Found Images Photocollage Artist


Within these composite images I juxtapose found elements, disparate oddities pulled out of obscurity to become part of an inextricable, clinging team.  They enjoy cohering with each other.  Shared interests link each element to each of its neighbors. 

They may have similar backgrounds, or foregrounds, shapes, colors, textures or associations.  Each element was happy being a complete and esthetically exciting image by itself if need be, but when fit in with its unlikely brethren, it adds to the whole’s identity, and thus the whole adds to its identity.  The new surrounding uses only part of each element’s possibilities; other surroundings would bring out other possibilities. 

A good juxtaposition creates a tension between those forces bringing the elements together and those pulling them apart.


How To Make a Fine Art Photomontage Using Found Images

First thing you need to do in order to create a photo collage using found images is to find found images.  This of course means keeping your eye out for them.  Soon you’ll realize that there is an infinite supply of cheap beautiful images waiting for someone to finally notice their beauty.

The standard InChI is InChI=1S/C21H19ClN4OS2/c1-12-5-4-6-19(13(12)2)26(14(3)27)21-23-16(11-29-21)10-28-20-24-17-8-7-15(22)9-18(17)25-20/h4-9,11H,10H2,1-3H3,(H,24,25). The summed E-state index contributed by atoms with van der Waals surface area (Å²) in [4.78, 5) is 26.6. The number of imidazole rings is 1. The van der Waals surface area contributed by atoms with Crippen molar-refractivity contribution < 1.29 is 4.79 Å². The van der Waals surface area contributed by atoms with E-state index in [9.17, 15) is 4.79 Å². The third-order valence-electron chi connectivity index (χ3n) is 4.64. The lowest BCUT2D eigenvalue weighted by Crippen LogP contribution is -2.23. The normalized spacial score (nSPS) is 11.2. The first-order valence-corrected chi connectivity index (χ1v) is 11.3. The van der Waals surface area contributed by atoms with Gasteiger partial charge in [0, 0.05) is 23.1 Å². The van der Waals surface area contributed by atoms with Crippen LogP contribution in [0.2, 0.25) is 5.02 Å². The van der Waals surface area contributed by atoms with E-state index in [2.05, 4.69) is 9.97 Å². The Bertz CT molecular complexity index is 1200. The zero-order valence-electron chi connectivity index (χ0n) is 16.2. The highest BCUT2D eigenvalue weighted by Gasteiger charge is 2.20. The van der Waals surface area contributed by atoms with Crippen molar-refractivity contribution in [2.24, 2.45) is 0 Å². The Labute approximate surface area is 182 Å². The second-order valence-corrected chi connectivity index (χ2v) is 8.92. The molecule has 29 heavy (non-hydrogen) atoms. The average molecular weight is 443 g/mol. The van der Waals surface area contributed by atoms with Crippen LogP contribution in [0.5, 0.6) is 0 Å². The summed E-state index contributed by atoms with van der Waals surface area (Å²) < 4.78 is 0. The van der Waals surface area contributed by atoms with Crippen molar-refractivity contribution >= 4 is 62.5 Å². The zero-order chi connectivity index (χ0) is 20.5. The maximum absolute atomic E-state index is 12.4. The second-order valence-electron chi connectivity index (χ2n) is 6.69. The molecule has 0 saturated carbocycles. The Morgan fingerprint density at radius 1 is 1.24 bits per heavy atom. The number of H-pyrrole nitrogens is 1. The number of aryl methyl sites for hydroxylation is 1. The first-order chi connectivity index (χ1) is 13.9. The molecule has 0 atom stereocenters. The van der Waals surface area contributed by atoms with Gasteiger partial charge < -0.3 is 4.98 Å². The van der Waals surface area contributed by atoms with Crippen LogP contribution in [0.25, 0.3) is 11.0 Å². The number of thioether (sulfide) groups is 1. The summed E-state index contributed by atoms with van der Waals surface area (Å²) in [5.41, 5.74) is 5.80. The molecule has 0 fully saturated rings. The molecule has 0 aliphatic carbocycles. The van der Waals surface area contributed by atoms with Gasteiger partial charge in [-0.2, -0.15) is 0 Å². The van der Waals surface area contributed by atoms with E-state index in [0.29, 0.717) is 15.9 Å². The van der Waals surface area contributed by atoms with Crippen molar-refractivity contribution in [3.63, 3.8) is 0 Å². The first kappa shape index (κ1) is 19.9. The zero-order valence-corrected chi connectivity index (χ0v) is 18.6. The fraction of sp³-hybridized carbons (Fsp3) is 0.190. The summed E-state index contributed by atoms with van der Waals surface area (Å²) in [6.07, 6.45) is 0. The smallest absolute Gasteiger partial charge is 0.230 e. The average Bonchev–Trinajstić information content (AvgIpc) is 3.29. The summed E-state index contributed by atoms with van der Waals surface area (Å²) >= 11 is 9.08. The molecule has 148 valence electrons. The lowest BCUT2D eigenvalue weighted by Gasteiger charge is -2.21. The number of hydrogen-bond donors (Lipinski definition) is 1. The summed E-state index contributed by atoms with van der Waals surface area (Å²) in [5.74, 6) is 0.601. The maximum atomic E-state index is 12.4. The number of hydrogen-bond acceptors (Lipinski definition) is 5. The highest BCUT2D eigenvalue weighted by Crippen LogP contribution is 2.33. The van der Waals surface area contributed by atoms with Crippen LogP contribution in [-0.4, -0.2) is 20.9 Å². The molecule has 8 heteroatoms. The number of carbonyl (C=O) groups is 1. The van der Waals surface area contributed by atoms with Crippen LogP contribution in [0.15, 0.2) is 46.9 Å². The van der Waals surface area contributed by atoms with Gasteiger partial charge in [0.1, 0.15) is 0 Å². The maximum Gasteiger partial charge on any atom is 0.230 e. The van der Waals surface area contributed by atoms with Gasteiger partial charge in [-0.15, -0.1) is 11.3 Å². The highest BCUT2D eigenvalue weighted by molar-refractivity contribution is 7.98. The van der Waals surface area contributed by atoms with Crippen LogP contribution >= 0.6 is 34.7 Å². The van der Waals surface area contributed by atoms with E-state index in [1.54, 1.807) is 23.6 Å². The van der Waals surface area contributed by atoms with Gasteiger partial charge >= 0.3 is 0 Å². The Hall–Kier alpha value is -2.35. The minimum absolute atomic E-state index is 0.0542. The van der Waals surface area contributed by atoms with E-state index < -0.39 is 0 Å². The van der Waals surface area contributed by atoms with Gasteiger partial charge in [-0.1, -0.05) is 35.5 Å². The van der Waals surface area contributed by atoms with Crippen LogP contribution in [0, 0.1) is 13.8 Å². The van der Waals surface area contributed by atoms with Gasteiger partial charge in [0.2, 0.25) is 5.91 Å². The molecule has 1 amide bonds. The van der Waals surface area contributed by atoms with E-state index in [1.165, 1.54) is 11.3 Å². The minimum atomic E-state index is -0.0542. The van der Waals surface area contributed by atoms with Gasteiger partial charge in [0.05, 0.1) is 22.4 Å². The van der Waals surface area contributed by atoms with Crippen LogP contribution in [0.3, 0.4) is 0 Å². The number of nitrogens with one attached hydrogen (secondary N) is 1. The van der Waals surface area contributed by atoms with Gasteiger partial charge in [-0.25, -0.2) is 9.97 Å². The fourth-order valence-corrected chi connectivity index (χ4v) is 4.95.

Look through magazines and newspapers and you’ll see disaster photos, sports photos, black and white landscapes, color cityscapes, aerial photos, car photos, antique portraits, outer space photos, war photos, photos of parades, photos of buildings, photos of animals, portraits of evil leaders and non-evil musicians, paintings and advertising imagery. 

Look in rummage sales and junk stores for old illustrated books, unwanted encyclopedias, parts catalogs, postcards and abandoned snapshots.  There’s also junk mail and food packaging that can catch the eye on its way to the wastebasket, as well as the occasional item lying on the sidewalk, enhanced by having been scuffed up.

Do that for a while and eventually you’ll have enough with which to create a photo collage or photomontage.  First look through your trove and find two images that seem to go well next to each other, that have some kind of mysterious link between them that maybe you can’t explain. 

Should one be above the other, or to the right?  Should one be bigger compared to the other? Should one overlap the other somewhat?  Does one image need to have part of itself trimmed away? Then if those two are not enough, find a third one that would go well with them and figure out where it would be best placed. 

For me the easiest next step is to use a scanner and a computer with software like Photoshop, and work with the images.  Keep adding images until it feels complete. Check out samples of photomontages from books of art history if you think you need to get a feel for what some of the possibilities are.  The whole process can be exciting.


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